Lipopolysaccharide-induced sickness behavior in pigs is inhibited by pretreatment with indomethacin.

R. W. Johnson, E. von Borell

Research output: Contribution to journalArticlepeer-review


Many of the behavioral responses following acute bacterial or viral infection are now considered important for maintaining homeostasis during inflammation. In the present study, we extend this concept to pigs (16 crossbred barrows) by demonstrating that lipopolysaccharide (LPS, .5, 5, or 50 micrograms/kg BW) from Escherichia coli injected i.p. reduces feed intake, decreases activity, and elevates body temperature. To determine whether any of these effects could be mediated via a prostaglandin (PG)-dependent mechanism, a second experiment with 16 crossbred barrows was conducted. Barrows were pretreated with indomethacin (IND, 5 mg/kg BW [a cyclooxygenase inhibitor]), and their behavior and body temperature following a challenge i.p. injection of LPS (5 micrograms/kg BW) were assessed. Pretreatment with IND inhibited the anorexia and inactivity caused by LPS, suggesting that the behavioral effects of LPS are dependent on activation of a PG system. Lipopolysaccharide alone, however, did not elevate body temperature in this case; thus, the involvement of PGs in this response was not determined. Collectively, these data indicate that pigs respond to LPS by reducing feed intake, decreasing activity, and becoming febrile. The ability of IND to inhibit behavioral effects of LPS is consistent with the hypothesis that a PG system is involved in mediating sickness behavior. Perhaps, by altering the activity of cyclooxygenase it is possible to enhance or inhibit the behavioral symptoms of sickness in pigs.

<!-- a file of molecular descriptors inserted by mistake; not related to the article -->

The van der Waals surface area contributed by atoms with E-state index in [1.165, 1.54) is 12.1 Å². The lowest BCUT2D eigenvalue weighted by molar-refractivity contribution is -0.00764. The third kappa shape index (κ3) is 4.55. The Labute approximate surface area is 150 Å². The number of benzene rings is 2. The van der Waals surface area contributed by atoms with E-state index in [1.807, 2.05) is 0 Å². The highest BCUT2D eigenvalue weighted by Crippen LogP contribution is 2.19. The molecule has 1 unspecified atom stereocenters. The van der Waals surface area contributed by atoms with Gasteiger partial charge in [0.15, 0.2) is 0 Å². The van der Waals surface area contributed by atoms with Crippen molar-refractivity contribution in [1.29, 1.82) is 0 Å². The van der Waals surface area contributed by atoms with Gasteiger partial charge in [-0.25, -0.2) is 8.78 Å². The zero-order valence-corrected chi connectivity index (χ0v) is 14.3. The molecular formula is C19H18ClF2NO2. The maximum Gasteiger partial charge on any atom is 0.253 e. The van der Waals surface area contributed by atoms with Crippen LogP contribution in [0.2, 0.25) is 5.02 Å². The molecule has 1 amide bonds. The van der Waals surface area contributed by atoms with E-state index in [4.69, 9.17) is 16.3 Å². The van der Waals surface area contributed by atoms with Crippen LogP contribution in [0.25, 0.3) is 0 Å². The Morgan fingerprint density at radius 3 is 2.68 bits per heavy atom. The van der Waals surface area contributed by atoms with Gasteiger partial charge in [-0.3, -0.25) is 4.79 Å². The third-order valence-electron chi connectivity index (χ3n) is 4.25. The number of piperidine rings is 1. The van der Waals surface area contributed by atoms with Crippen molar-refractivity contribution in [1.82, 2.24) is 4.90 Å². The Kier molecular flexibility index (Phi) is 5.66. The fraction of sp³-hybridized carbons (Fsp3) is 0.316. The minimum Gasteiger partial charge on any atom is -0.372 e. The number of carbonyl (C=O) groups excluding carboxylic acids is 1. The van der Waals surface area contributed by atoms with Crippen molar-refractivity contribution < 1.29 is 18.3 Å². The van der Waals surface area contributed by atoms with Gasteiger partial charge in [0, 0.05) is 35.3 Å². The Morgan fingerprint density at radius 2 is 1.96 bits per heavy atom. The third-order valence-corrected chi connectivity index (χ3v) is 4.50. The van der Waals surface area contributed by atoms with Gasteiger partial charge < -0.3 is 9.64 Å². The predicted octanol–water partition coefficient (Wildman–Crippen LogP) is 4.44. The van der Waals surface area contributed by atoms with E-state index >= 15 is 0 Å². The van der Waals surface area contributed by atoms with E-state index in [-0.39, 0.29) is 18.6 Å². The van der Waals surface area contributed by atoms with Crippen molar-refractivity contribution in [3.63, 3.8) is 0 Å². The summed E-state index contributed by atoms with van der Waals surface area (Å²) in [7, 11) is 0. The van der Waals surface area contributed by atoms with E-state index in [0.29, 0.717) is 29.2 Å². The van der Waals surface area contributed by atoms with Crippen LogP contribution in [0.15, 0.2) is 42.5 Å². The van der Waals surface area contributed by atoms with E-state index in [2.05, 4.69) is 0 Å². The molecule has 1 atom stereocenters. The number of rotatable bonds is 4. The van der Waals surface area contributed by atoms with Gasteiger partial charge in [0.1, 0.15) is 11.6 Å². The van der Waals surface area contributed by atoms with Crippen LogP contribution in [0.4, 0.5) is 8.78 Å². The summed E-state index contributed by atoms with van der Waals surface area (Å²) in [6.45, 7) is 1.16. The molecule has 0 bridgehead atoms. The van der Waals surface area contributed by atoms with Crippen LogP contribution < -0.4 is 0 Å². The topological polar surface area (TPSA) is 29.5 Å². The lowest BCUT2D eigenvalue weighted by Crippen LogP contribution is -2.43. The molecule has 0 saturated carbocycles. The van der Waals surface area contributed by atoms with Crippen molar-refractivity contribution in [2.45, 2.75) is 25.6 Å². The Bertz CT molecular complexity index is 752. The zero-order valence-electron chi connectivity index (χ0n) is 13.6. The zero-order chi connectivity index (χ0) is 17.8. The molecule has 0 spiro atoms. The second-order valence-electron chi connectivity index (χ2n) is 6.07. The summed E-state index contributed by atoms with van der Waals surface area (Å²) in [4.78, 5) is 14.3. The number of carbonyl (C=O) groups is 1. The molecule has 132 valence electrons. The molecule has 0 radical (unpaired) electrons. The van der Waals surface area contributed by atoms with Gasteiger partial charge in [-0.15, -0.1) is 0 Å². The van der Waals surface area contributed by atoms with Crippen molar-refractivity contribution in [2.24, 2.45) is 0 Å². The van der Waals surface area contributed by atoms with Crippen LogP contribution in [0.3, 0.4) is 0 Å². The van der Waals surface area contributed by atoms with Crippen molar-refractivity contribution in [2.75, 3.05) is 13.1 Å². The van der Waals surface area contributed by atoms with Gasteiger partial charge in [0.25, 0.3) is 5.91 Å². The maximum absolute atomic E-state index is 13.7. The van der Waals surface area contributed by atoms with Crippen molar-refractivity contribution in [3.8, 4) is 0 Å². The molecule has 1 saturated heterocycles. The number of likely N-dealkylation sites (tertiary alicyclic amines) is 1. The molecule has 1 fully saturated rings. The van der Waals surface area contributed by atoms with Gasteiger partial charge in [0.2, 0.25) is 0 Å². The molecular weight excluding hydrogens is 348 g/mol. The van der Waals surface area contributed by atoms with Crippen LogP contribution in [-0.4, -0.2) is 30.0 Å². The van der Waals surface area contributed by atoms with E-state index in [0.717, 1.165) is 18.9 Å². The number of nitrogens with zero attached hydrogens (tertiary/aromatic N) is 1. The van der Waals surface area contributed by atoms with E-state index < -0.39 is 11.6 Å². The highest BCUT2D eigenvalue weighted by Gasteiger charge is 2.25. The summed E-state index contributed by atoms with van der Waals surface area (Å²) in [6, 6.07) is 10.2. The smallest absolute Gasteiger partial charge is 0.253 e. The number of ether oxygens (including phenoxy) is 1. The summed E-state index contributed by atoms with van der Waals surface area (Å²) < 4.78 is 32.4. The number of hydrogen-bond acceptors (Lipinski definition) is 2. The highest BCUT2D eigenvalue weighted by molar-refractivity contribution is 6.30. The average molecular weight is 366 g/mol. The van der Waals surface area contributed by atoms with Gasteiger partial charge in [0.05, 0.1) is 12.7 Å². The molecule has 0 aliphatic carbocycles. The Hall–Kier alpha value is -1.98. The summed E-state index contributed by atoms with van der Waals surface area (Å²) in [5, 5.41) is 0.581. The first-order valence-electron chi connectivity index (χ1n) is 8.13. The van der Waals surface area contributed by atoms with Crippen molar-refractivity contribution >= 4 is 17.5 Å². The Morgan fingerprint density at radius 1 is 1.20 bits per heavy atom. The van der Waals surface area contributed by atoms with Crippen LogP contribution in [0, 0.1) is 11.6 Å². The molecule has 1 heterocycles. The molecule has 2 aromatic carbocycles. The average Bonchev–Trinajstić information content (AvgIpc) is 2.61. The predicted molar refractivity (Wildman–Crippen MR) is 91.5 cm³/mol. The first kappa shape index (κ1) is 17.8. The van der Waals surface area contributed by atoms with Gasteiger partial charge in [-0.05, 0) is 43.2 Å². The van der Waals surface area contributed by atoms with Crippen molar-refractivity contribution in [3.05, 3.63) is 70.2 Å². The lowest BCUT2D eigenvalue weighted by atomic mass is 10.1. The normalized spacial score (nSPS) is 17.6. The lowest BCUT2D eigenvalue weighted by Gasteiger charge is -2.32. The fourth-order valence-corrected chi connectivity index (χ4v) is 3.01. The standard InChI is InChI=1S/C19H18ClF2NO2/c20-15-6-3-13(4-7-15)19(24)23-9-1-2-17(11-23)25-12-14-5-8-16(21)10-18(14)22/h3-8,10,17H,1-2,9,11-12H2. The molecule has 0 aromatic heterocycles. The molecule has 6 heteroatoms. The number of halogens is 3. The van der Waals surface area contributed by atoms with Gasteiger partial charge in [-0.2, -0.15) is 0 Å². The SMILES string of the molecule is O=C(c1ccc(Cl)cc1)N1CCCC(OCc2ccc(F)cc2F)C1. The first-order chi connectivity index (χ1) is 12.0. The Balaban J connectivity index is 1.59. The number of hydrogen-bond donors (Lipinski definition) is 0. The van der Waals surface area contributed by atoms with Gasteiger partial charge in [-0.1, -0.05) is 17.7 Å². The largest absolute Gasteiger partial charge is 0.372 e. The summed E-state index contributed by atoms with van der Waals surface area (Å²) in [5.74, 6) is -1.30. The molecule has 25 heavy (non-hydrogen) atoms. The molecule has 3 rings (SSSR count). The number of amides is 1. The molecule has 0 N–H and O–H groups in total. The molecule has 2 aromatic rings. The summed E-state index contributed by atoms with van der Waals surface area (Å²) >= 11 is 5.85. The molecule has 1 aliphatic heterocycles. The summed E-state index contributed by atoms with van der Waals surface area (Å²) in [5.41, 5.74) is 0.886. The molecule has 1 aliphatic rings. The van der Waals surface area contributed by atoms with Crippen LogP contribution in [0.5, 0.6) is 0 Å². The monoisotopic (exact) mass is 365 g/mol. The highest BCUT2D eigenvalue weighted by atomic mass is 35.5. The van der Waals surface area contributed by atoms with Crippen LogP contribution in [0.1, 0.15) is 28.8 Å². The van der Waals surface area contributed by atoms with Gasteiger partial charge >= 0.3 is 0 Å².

Original languageEnglish (US)
Pages (from-to)309-314
Number of pages6
JournalJournal of animal science
Issue number2
StatePublished - Feb 1994
Externally publishedYes

ASJC Scopus subject areas

  • Food Science
  • Animal Science and Zoology
  • Genetics


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